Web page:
IgE to recombinant allergens Api m 1, Ves v 1, and Ves v 5 distinguish double sensitization from crossreaction in venom allergy

Authors

  • U. Müller,

    Corresponding author
    • Division of Allergy, Department of Medicine, Spital Ziegler, Bern, Switzerland
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  • P. Schmid-Grendelmeier,

    1. Allergy Unit, Department of Dermatology, University Hospital of Zürich, Switzerland
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  • O. Hausmann,

    1. Division of Allergy, Department of Medicine, Spital Ziegler, Bern, Switzerland
    2. Division of Allergy, Department of Rheumatology, Clinical Immunology and Allergology, Inselspital, University of Bern, Switzerland
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  • A. Helbling

    1. Division of Allergy, Department of Medicine, Spital Ziegler, Bern, Switzerland
    2. Division of Allergy, Department of Rheumatology, Clinical Immunology and Allergology, Inselspital, University of Bern, Switzerland
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  • Edited by: Hans-Uwe Simon

Correspondence

Ulrich Müller, MD, Allergy Unit, Department of Medicine, Spital Ziegler, Spitalnetz Bern, Morillonstrasse 75, Bern CH-3007, Switzerland.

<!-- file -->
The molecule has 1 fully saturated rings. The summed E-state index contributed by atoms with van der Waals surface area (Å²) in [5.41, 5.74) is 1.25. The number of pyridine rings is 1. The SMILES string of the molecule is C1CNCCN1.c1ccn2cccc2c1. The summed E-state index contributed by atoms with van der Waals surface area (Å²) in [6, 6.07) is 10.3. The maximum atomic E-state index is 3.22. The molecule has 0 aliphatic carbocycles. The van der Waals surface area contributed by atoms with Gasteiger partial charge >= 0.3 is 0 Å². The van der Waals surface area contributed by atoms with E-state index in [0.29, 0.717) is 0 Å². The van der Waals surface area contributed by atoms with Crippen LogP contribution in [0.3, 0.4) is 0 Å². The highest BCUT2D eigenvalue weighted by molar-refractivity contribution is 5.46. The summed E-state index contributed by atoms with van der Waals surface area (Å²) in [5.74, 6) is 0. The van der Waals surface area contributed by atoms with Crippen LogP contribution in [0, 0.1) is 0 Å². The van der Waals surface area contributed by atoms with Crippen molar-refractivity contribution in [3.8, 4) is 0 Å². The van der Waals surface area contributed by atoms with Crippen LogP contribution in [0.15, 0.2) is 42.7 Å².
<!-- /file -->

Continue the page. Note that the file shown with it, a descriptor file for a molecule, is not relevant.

Tel.: 004131 970 7342

Fax: 004131 970 7537

E-mail: ulrich.mueller@spitalnetzbern.ch

Abstract

Background

Diagnostic tests in patients with Hymenoptera venom allergy are frequently positive to venoms of both honey bee and wasp (Vespula). Component-resolved analysis with recombinant species-specific major allergens (rSSMA) may help to distinguish true double sensitization from crossreactivity.

Methods

Included were 121 patients with systemic allergic reactions to Hymenoptera stings, 76 with double positivity of serum-specific IgE (sIgE) to both venoms, 45 with single positivity to bee or wasp venom, and 32 controls without history of systemic reactions to Hymenoptera stings and no sIgE to whole venoms. In venom-allergic patients and controls, sIgE to rSSMA Api m 1 of bee venom and to Ves v 1 and Ves v 5 of wasp venom were tested by ImmunoCAP.

Results

Only 47% of 76 patients with double positivity to whole venoms reacted also to rSSMA of both species. Specificity of sIgE to the 3 rSSMA was very high, with no sIgE to rSSMA of the other species in single-positive venom-allergic patients and only one control with low sIgE to Ves v 1. All wasp-allergic single-positive patients had sIgE to Ves v 5 and/or Ves v 1, and 78.3% of single-positive bee venom–allergic patients had sIgE to Api m 1.

Conclusion

Specificity of sIgE to rSSMA of both species is excellent. Sensitivity of sIgE to rSSMA was optimal for wasp venom. Sensitivity of bee venom Api m 1 could be increased by adding rSSMA of other important bee venom allergens.

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